62. In keeping with this view my country has always felt a constant solicitude with regard to questions bearing on international peace and security wherever that peace and security are gravely threatened. Thus the Cameroon was a member of the committee of wise men designated by the OAU to find a peaceful solution to the Israeli-Arab conflict.
63. Our concern in respect of that conflict is all the greater since the rigidity of the positions of the parties concerned, exacerbated by suspicion and antagonisms of all kinds that the tension arouses, considerably hampers any serious progress towards a peaceful settlement of the conflict. Hence the persistence of a dangerous instability and the risks of a new military confrontation cannot be disregarded.
64. The statements made recently on the subject by the parties concerned—which we must remember have already had confrontations in three particularly deadly wars in the course of the last 20 years—represent a serious warning for us.
65. Without being apocalyptic, it is self-evident-but tragically self-evident—that such a confrontation, which it is the duty of our Organization to prevent at all costs, would have incalculable consequences extending far beyond the framework of that region.
66. Cameroon believes, and we reaffirm it here, that any just and durable solution of the problem of the Middle East, whose final settlement requires not a partial but a global approach, must include strict compliance by all the parties concerned with Security Council resolutions 242(1967) and 338(1973), as well as with General Assembly resolution 3236 (XXIX) and other subsequent resolutions of the General Assembly, which call for withdrawal by Israel from all the Arab territories occupied since 1967, including the Golan Heights; recognition of the inalienable rights of the Palestinian people, including the right to self-determination and to national independence and sovereignty; recognition of the right of all the States of the region, including Israel, to exist within secure and recognized boundaries; participation of the PLO in all peace efforts undertaken under the auspices of the United Nations.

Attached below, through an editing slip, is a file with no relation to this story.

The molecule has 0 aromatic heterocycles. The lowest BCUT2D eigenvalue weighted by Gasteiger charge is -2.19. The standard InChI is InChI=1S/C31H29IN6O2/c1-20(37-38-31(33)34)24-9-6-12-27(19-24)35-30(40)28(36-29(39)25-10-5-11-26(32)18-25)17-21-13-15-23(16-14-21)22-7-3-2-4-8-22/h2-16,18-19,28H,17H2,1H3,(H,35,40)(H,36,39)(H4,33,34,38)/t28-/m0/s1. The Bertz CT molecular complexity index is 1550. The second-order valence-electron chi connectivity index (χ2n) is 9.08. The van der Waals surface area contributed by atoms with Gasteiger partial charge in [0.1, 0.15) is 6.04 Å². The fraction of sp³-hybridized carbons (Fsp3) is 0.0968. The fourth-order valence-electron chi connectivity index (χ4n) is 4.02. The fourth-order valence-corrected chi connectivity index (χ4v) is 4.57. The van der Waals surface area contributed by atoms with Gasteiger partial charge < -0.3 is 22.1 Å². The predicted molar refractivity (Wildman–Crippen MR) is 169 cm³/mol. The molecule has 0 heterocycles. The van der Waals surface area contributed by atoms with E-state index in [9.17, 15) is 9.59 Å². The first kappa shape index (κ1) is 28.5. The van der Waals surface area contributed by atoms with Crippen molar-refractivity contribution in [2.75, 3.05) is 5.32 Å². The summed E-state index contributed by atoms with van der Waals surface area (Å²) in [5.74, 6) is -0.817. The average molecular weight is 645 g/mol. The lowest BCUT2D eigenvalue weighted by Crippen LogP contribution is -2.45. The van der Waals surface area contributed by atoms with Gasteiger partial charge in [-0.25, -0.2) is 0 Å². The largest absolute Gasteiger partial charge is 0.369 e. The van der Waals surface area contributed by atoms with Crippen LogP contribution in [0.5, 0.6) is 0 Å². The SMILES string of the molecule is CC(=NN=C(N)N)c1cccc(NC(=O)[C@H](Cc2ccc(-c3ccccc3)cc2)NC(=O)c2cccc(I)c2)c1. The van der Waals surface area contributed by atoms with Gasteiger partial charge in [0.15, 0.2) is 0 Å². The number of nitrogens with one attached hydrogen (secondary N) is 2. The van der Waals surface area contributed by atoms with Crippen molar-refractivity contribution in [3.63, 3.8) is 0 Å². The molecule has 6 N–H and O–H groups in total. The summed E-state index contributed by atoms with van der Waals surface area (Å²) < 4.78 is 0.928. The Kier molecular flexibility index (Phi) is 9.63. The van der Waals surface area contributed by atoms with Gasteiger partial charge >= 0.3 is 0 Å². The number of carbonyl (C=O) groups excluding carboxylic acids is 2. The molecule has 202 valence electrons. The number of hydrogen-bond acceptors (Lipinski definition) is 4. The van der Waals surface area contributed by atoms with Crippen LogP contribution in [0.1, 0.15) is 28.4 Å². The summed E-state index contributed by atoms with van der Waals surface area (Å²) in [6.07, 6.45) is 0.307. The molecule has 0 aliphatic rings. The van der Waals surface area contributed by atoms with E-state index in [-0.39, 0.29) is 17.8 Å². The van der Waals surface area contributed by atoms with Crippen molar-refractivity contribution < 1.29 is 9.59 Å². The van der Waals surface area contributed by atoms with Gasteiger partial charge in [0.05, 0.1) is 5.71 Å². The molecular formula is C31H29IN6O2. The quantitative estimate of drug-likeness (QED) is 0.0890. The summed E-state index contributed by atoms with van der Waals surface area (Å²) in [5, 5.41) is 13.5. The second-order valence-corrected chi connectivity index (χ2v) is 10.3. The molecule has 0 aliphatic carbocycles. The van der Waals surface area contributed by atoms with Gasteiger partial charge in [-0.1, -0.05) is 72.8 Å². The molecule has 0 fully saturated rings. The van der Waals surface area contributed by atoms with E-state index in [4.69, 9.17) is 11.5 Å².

67. In the view of my delegation, only a negotiating basis encompassing all these elements, among others, is capable of leading to a balanced and durable settlement of the Middle East conflict.